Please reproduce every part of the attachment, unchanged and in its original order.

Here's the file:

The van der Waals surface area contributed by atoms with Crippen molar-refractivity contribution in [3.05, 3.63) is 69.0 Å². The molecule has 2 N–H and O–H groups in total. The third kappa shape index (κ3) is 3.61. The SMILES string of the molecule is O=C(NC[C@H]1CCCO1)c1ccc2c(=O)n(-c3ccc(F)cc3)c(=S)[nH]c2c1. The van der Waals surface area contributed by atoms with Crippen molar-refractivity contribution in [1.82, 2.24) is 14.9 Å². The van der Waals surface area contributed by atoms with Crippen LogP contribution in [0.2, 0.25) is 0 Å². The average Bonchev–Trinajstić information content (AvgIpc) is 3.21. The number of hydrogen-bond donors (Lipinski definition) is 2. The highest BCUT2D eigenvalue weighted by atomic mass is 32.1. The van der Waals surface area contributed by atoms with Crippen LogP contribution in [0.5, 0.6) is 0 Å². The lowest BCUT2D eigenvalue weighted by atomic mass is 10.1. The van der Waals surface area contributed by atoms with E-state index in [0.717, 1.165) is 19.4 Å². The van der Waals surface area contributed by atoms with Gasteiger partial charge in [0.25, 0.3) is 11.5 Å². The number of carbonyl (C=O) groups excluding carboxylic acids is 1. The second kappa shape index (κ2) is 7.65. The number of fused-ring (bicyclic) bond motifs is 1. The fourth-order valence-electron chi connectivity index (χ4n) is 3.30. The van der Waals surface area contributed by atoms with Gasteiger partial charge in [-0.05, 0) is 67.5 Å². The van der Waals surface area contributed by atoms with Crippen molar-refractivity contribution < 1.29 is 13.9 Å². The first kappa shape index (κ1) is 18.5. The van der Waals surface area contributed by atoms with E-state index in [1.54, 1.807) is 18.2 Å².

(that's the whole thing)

The van der Waals surface area contributed by atoms with Crippen molar-refractivity contribution in [3.05, 3.63) is 69.0 Å². The molecule has 2 N–H and O–H groups in total. The third kappa shape index (κ3) is 3.61. The SMILES string of the molecule is O=C(NC[C@H]1CCCO1)c1ccc2c(=O)n(-c3ccc(F)cc3)c(=S)[nH]c2c1. The van der Waals surface area contributed by atoms with Crippen molar-refractivity contribution in [1.82, 2.24) is 14.9 Å². The van der Waals surface area contributed by atoms with Crippen LogP contribution in [0.2, 0.25) is 0 Å². The average Bonchev–Trinajstić information content (AvgIpc) is 3.21. The number of hydrogen-bond donors (Lipinski definition) is 2. The highest BCUT2D eigenvalue weighted by atomic mass is 32.1. The van der Waals surface area contributed by atoms with Crippen LogP contribution in [0.5, 0.6) is 0 Å². The lowest BCUT2D eigenvalue weighted by atomic mass is 10.1. The van der Waals surface area contributed by atoms with E-state index in [0.717, 1.165) is 19.4 Å². The van der Waals surface area contributed by atoms with Gasteiger partial charge in [0.25, 0.3) is 11.5 Å². The number of carbonyl (C=O) groups excluding carboxylic acids is 1. The second kappa shape index (κ2) is 7.65. The number of fused-ring (bicyclic) bond motifs is 1. The fourth-order valence-electron chi connectivity index (χ4n) is 3.30. The van der Waals surface area contributed by atoms with Gasteiger partial charge in [-0.05, 0) is 67.5 Å². The van der Waals surface area contributed by atoms with Crippen molar-refractivity contribution < 1.29 is 13.9 Å². The first kappa shape index (κ1) is 18.5. The van der Waals surface area contributed by atoms with E-state index in [1.54, 1.807) is 18.2 Å².